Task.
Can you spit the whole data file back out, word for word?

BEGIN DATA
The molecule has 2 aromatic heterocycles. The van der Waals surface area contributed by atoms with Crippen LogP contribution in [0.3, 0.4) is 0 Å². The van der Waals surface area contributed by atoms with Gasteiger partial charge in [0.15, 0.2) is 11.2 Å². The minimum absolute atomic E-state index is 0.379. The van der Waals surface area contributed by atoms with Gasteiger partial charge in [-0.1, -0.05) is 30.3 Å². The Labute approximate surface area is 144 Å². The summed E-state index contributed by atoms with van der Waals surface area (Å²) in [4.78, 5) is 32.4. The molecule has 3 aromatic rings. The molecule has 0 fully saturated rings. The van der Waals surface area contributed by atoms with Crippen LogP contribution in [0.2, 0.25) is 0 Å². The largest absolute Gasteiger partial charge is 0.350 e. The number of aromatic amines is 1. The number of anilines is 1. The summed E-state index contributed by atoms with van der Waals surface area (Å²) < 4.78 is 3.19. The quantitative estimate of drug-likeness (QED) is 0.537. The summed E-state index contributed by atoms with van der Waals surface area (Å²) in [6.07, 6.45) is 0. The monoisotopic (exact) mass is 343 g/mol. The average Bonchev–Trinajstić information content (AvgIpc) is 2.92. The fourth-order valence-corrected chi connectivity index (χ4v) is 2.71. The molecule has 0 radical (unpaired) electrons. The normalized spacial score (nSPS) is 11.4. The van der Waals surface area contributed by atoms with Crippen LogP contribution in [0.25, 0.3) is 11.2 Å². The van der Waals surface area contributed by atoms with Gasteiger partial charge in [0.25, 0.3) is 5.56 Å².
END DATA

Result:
The molecule has 2 aromatic heterocycles. The van der Waals surface area contributed by atoms with Crippen LogP contribution in [0.3, 0.4) is 0 Å². The van der Waals surface area contributed by atoms with Gasteiger partial charge in [0.15, 0.2) is 11.2 Å². The minimum absolute atomic E-state index is 0.379. The van der Waals surface area contributed by atoms with Gasteiger partial charge in [-0.1, -0.05) is 30.3 Å². The Labute approximate surface area is 144 Å². The summed E-state index contributed by atoms with van der Waals surface area (Å²) in [4.78, 5) is 32.4. The molecule has 3 aromatic rings. The molecule has 0 fully saturated rings. The van der Waals surface area contributed by atoms with Crippen LogP contribution in [0.2, 0.25) is 0 Å². The largest absolute Gasteiger partial charge is 0.350 e. The number of aromatic amines is 1. The number of anilines is 1. The summed E-state index contributed by atoms with van der Waals surface area (Å²) < 4.78 is 3.19. The quantitative estimate of drug-likeness (QED) is 0.537. The summed E-state index contributed by atoms with van der Waals surface area (Å²) in [6.07, 6.45) is 0. The monoisotopic (exact) mass is 343 g/mol. The average Bonchev–Trinajstić information content (AvgIpc) is 2.92. The fourth-order valence-corrected chi connectivity index (χ4v) is 2.71. The molecule has 0 radical (unpaired) electrons. The normalized spacial score (nSPS) is 11.4. The van der Waals surface area contributed by atoms with Crippen LogP contribution in [0.25, 0.3) is 11.2 Å². The van der Waals surface area contributed by atoms with Gasteiger partial charge in [0.25, 0.3) is 5.56 Å².